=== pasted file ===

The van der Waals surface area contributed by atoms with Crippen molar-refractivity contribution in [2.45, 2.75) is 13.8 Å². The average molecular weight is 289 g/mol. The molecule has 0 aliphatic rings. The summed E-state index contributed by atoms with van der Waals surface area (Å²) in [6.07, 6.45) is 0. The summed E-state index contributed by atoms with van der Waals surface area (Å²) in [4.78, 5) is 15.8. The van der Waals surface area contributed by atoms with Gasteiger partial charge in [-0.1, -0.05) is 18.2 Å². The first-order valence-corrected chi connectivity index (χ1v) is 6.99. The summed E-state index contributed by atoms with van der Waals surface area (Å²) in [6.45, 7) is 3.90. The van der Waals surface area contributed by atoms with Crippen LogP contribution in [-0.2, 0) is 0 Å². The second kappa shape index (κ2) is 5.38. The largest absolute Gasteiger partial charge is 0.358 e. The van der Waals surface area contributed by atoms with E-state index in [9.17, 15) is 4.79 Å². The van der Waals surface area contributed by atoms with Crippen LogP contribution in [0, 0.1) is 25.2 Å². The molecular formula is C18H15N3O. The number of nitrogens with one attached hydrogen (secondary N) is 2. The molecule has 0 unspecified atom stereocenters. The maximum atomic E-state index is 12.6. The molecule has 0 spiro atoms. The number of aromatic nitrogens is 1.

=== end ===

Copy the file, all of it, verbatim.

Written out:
The van der Waals surface area contributed by atoms with Crippen molar-refractivity contribution in [2.45, 2.75) is 13.8 Å². The average molecular weight is 289 g/mol. The molecule has 0 aliphatic rings. The summed E-state index contributed by atoms with van der Waals surface area (Å²) in [6.07, 6.45) is 0. The summed E-state index contributed by atoms with van der Waals surface area (Å²) in [4.78, 5) is 15.8. The van der Waals surface area contributed by atoms with Gasteiger partial charge in [-0.1, -0.05) is 18.2 Å². The first-order valence-corrected chi connectivity index (χ1v) is 6.99. The summed E-state index contributed by atoms with van der Waals surface area (Å²) in [6.45, 7) is 3.90. The van der Waals surface area contributed by atoms with Crippen LogP contribution in [-0.2, 0) is 0 Å². The second kappa shape index (κ2) is 5.38. The largest absolute Gasteiger partial charge is 0.358 e. The van der Waals surface area contributed by atoms with E-state index in [9.17, 15) is 4.79 Å². The van der Waals surface area contributed by atoms with Crippen LogP contribution in [0, 0.1) is 25.2 Å². The molecular formula is C18H15N3O. The number of nitrogens with one attached hydrogen (secondary N) is 2. The molecule has 0 unspecified atom stereocenters. The maximum atomic E-state index is 12.6. The molecule has 0 spiro atoms. The number of aromatic nitrogens is 1.